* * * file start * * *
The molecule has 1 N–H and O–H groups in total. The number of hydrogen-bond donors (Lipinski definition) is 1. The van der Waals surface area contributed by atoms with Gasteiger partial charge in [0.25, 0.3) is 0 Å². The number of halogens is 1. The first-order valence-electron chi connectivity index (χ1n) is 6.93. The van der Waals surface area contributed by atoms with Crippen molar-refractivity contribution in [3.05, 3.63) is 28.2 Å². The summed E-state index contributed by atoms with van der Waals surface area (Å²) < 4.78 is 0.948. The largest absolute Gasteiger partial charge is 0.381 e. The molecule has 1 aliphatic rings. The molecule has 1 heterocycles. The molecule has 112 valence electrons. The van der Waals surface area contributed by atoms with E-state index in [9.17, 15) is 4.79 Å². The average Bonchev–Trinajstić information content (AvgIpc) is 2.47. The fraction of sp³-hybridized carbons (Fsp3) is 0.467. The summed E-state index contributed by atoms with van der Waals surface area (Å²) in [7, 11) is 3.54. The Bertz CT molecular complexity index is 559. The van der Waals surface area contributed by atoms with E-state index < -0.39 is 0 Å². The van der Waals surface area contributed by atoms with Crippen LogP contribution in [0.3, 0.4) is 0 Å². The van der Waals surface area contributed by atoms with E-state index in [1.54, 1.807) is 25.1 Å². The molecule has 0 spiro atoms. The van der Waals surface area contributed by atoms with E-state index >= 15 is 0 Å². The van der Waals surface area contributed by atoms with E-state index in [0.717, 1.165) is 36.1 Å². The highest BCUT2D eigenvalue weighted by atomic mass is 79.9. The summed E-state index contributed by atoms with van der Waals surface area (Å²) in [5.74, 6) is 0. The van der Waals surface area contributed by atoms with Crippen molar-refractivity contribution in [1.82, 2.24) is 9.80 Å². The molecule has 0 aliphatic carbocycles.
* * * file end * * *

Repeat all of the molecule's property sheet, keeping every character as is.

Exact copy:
The molecule has 1 N–H and O–H groups in total. The number of hydrogen-bond donors (Lipinski definition) is 1. The van der Waals surface area contributed by atoms with Gasteiger partial charge in [0.25, 0.3) is 0 Å². The number of halogens is 1. The first-order valence-electron chi connectivity index (χ1n) is 6.93. The van der Waals surface area contributed by atoms with Crippen molar-refractivity contribution in [3.05, 3.63) is 28.2 Å². The summed E-state index contributed by atoms with van der Waals surface area (Å²) < 4.78 is 0.948. The largest absolute Gasteiger partial charge is 0.381 e. The molecule has 1 aliphatic rings. The molecule has 1 heterocycles. The molecule has 112 valence electrons. The van der Waals surface area contributed by atoms with E-state index in [9.17, 15) is 4.79 Å². The average Bonchev–Trinajstić information content (AvgIpc) is 2.47. The fraction of sp³-hybridized carbons (Fsp3) is 0.467. The summed E-state index contributed by atoms with van der Waals surface area (Å²) in [7, 11) is 3.54. The Bertz CT molecular complexity index is 559. The van der Waals surface area contributed by atoms with E-state index < -0.39 is 0 Å². The van der Waals surface area contributed by atoms with Crippen LogP contribution in [0.3, 0.4) is 0 Å². The van der Waals surface area contributed by atoms with E-state index in [1.54, 1.807) is 25.1 Å². The molecule has 0 spiro atoms. The van der Waals surface area contributed by atoms with E-state index >= 15 is 0 Å². The van der Waals surface area contributed by atoms with E-state index in [0.717, 1.165) is 36.1 Å². The highest BCUT2D eigenvalue weighted by atomic mass is 79.9. The summed E-state index contributed by atoms with van der Waals surface area (Å²) in [5.74, 6) is 0. The van der Waals surface area contributed by atoms with Crippen molar-refractivity contribution in [1.82, 2.24) is 9.80 Å². The molecule has 0 aliphatic carbocycles.